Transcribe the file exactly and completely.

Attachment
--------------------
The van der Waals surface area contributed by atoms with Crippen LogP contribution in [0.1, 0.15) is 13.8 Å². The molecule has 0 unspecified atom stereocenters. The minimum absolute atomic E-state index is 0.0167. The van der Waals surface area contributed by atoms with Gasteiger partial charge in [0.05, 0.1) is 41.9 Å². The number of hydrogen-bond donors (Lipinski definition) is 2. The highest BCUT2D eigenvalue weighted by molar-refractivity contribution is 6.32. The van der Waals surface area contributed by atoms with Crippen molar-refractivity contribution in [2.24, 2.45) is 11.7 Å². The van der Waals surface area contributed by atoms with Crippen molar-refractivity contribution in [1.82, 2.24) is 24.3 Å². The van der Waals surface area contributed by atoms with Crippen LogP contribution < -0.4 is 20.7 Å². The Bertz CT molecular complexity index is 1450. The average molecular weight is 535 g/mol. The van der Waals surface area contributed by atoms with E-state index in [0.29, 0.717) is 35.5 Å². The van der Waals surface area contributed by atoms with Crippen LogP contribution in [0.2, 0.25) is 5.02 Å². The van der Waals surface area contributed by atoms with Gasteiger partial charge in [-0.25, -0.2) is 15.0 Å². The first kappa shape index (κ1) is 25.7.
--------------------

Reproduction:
The van der Waals surface area contributed by atoms with Crippen LogP contribution in [0.1, 0.15) is 13.8 Å². The molecule has 0 unspecified atom stereocenters. The minimum absolute atomic E-state index is 0.0167. The van der Waals surface area contributed by atoms with Gasteiger partial charge in [0.05, 0.1) is 41.9 Å². The number of hydrogen-bond donors (Lipinski definition) is 2. The highest BCUT2D eigenvalue weighted by molar-refractivity contribution is 6.32. The van der Waals surface area contributed by atoms with Crippen molar-refractivity contribution in [2.24, 2.45) is 11.7 Å². The van der Waals surface area contributed by atoms with Crippen molar-refractivity contribution in [1.82, 2.24) is 24.3 Å². The van der Waals surface area contributed by atoms with Crippen LogP contribution < -0.4 is 20.7 Å². The Bertz CT molecular complexity index is 1450. The average molecular weight is 535 g/mol. The van der Waals surface area contributed by atoms with E-state index in [0.29, 0.717) is 35.5 Å². The van der Waals surface area contributed by atoms with Crippen LogP contribution in [0.2, 0.25) is 5.02 Å². The van der Waals surface area contributed by atoms with Gasteiger partial charge in [-0.25, -0.2) is 15.0 Å². The first kappa shape index (κ1) is 25.7.